I am inspired by some of it, don’t agree with some of it, am provoked or prodded into thinking more by some of it, but always enjoy reading all of it.

    Looking forward to further entries.

    And well done to you and Vicki on your excellent results in Equine Touch. I have no doubt both of you were most deserving of it.

    My heart breaks for the “sport horses” around the corner from you, but is glad for others you are helping and owners whose eyes you are opening.


    • Andrew says:

      Dear Kelly

      When I look at what I have been and am doing with horses, I often shake my head in disbelief and can just imagine that many people who read some of the posts on this blog do the same. And yet, if Pip is right, perhaps I am helping to make life a little easier for my horse and by doing so, a bit more meaningful to me.

      When I consider that I am just an ordinary person simply trying to do what so many of us want, I feel that perhaps I am not the only person who shakes their head in disbelief when they see how they spend time with a horse. Perhaps if I can make things a little easier for both the horse and the human while doing this, others as ordinary as me will see that they can do exactly the same.

      In this small way life could become just a little bit easier for a few more horses and a few more humans. And if it does, would that not make this blog even more worthwhile than it already is for me?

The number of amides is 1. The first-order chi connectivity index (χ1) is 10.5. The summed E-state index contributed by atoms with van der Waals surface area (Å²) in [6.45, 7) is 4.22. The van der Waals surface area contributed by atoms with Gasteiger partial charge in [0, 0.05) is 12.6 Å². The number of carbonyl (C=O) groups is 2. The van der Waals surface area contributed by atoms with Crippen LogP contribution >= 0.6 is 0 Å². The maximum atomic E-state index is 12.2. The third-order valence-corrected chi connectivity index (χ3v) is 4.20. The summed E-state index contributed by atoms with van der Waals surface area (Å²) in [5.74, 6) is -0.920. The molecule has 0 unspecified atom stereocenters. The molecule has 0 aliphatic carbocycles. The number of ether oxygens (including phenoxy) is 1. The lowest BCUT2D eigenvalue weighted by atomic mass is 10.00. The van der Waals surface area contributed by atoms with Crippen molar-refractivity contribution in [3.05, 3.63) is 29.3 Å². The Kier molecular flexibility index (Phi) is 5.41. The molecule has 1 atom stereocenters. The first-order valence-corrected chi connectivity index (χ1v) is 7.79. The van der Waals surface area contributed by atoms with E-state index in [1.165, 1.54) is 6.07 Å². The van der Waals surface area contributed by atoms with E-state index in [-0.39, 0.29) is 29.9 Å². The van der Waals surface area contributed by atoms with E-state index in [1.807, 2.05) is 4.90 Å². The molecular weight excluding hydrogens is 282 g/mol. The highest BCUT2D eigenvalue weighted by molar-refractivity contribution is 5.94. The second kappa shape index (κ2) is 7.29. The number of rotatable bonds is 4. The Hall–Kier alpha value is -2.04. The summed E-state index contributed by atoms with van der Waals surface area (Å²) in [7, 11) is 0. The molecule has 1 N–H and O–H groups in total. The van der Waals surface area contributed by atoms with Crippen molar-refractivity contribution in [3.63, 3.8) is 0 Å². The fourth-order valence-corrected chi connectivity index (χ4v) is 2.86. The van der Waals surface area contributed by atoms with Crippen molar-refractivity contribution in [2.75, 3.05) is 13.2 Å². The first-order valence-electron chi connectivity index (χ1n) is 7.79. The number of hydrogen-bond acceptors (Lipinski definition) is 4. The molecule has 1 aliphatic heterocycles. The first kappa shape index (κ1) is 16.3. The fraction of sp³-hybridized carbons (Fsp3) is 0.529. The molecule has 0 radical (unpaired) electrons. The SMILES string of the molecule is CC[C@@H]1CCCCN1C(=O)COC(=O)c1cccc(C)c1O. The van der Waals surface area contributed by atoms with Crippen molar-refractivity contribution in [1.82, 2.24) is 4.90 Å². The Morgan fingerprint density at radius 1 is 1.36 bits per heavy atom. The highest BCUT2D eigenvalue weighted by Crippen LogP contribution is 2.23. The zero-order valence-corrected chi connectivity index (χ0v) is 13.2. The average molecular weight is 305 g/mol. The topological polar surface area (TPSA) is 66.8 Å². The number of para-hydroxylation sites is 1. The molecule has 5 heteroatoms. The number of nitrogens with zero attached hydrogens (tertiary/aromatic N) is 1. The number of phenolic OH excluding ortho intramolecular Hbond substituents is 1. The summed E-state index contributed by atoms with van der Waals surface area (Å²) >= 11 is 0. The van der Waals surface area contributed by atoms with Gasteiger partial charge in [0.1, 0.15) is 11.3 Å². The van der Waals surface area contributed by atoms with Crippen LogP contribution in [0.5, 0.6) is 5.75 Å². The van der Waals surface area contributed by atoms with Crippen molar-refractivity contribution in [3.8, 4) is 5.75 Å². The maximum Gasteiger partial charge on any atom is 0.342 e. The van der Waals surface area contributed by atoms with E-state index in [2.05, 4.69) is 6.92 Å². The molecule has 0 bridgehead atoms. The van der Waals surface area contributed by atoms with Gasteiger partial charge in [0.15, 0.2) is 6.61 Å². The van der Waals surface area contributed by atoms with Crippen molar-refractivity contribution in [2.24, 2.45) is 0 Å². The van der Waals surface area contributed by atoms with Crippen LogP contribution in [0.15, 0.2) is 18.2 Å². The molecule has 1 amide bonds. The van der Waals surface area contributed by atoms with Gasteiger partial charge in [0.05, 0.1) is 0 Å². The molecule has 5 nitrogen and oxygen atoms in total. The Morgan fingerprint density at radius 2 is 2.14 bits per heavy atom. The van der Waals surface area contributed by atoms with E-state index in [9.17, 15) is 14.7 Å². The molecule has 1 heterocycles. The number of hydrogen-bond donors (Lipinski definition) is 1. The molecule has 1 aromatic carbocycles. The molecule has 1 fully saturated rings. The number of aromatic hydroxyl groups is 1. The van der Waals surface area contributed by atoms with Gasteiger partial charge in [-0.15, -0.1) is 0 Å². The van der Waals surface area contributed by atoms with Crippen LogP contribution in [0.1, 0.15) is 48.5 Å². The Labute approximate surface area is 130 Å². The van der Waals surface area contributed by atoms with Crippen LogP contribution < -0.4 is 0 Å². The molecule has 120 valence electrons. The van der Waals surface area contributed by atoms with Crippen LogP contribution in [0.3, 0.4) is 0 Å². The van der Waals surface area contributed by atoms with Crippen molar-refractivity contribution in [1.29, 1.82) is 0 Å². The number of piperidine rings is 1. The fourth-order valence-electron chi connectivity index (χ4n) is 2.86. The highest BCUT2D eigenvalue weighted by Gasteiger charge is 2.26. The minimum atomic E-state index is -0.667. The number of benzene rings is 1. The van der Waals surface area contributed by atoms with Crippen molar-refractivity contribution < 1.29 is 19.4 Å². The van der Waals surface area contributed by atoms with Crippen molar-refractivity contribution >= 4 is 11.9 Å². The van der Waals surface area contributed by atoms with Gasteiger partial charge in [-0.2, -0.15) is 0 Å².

Be well!

  2. Yes Andrew…so true…so very true….helping horses by educating humans…

    I have been doing that now for quite a number of years…it is a long road…a very long road……as long as human is not prepared to raise its level of consciousness having a saddle fitter look at a saddle is a very tiny step as well….however better a tiny step than no step at all, don’t you agree?!…

    Congratulations to you and Vicky…. !! re your wedding anniversary but also re Equine Touch so far….

    I would have loved to take an “energetic look” at the Pip-Recovered-video clip….well, that is if you wish me to…..however the video shows not being available anymore…so perhaps another time…..still here again if you wish to hear Pip’s comments from a biomechanical/metaphysical/energetical point of view..and of course only if and when Pip agrees and wishes to participate in a communication with me…

    Take care,

    • Andrew says:

      Dear Geerteke

      Thank you for your good wishes.

      Yes, I would dearly love to hear your views on how Pip and I proceed down the path we are moving. This is truly virgin territory to me and every helping hand is welcome, especially one that is guided by the experience and insight that you obviously have. And no, there is no need to be gentle.

      Be well!

  3. Dear Andrew..so yes I decided to take a first exploring look at your Pip-Recovered-video..
    And as you mentioned at the bottom of the clip the horses are celebratinng the joy of being alive….you don’t need me to tell you this… hahaha…that is just what they are expressing…very much so…

    01.31 min
    Here Pip wishes to share with you that she has started to like the place they are now staying…

    01.39 min
    Pip wishes to share with you that she thinks Anaïs sometimes can be a bit bossy – Pip doesn’t like that so much…

    This latter comment is an observation of Pip’s – she herself will deal with that issue when she feels the time is right…

    Take care and thank you and Pip,